A Centennarian

The next day was the Sabbath, and I inquired for the clean Testament which the good woman had told me, the day previous, had always been kept clean. It was locked in a drawer, and the good woman, after considerable fixing, prepared the key, and produced the tidy-kept book. It certainly spoke well for cleanliness, for a leaf had not been ruffled, nor a page sullied by the wicked finger of man or woman. It had been as securely kept as the Roman Catholic man, in a neighboring parish, told me he kept his—he "tied a string about it." When I had carefully used this treasure, it was locked up again, and I saw it nor its precepts any more, till I left the house.

Among the crowds that returned from early mass, was an old woman of one hundred, quite sprightly, and who never fails of being every morning early sitting on the gallery steps; and as passengers go in, they drop a little into her hand. I found many old people in this town, as well as in all towns I had visited in Ireland; and not in any case had I found one who had lost his faculties.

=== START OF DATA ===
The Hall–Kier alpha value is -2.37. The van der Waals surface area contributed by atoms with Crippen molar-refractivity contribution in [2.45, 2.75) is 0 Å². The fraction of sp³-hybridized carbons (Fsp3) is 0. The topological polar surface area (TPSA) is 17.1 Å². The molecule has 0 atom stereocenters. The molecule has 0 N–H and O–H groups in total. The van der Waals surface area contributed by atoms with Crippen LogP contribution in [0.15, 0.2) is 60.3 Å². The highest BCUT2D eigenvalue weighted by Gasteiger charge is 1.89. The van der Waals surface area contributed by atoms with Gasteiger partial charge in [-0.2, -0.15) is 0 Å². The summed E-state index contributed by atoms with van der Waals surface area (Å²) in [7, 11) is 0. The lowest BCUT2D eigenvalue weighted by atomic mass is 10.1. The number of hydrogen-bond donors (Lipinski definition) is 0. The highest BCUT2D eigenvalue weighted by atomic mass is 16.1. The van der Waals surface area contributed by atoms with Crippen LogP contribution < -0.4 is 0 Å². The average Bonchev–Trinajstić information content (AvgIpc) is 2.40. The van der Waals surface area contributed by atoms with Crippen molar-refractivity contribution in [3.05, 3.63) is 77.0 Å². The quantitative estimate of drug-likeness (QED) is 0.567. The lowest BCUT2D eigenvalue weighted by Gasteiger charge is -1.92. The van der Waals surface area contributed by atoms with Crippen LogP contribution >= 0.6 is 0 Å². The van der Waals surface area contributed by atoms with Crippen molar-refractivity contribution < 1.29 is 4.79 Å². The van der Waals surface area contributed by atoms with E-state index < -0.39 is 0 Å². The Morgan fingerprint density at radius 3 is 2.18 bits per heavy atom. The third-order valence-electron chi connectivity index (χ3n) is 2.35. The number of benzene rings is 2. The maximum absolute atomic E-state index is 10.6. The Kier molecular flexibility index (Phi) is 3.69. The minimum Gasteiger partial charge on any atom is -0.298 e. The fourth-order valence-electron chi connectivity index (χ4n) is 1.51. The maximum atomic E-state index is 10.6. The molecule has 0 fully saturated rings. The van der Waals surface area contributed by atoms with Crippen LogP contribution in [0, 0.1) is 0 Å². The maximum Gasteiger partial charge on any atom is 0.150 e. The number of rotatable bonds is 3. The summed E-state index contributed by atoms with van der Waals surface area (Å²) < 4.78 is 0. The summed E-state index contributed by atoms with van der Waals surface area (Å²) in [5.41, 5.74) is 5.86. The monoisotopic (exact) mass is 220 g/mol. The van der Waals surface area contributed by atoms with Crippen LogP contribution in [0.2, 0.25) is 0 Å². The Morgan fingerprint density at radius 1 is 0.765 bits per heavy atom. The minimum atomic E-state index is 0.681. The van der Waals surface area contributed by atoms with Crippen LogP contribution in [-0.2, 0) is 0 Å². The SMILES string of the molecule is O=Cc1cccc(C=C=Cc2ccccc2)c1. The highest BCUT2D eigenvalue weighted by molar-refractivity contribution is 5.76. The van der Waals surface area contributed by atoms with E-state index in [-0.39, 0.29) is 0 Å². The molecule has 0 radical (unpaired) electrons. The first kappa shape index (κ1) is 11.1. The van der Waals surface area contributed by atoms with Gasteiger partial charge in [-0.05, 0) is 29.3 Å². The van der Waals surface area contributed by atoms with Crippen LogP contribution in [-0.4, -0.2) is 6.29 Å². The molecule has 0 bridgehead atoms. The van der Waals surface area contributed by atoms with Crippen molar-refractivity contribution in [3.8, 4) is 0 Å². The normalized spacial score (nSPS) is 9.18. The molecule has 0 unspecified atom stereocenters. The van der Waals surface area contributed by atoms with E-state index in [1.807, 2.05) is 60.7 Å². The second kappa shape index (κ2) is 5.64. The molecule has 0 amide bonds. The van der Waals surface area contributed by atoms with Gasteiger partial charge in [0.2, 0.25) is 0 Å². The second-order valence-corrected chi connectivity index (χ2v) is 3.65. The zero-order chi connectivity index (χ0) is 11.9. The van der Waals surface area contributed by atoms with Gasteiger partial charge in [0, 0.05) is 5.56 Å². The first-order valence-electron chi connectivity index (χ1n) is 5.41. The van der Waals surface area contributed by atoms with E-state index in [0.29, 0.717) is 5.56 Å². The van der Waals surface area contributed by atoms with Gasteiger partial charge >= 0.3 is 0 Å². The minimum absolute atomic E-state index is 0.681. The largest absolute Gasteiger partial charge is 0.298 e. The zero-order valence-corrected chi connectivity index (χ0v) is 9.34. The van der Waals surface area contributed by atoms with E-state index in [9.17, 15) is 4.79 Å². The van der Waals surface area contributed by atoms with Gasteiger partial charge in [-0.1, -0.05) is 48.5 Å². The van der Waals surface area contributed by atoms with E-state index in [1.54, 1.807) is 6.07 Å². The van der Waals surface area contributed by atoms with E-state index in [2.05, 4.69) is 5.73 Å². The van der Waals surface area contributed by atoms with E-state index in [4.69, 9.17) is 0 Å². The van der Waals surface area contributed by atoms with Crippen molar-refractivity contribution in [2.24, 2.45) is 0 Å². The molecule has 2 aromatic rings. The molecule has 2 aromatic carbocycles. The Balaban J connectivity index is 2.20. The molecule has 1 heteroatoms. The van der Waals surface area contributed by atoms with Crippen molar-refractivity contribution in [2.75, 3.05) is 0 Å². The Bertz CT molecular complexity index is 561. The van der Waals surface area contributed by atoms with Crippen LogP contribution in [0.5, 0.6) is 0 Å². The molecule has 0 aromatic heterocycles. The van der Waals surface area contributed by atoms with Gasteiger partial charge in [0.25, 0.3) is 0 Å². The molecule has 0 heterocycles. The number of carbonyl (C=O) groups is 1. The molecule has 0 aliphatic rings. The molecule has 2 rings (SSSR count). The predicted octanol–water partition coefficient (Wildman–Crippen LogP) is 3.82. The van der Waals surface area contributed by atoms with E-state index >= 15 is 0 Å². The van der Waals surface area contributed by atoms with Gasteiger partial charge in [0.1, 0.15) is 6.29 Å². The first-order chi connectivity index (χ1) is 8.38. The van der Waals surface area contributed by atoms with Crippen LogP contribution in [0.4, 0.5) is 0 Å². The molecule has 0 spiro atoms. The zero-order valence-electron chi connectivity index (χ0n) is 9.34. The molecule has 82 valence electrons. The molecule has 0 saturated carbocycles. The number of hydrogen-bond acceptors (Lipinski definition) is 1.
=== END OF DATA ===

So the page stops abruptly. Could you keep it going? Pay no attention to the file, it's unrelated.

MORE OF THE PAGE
Read "Ireland's Welcome to the Stranger" at your leisure

Ireland's Welcome to the Stranger

Read Ireland's Welcome to the Stranger at your leisure and help support this free Irish library.

This book cannot be recommended highly enough to those interested in Irish social history. The author, Mrs Asenath Nicholson, travelled from her native America to assess the condition of the poor in Ireland during the mid 1840s. Her journey took her through the counties of Dublin, Wicklow, Wexford, Tipperary, Cork, Galway, Mayo, Sligo, Cork, Kerry, as well as parts of King's County (now Offaly) and Queen's County (now Laois).

The text of this new edition has professionally been reset and an index added to the paperback.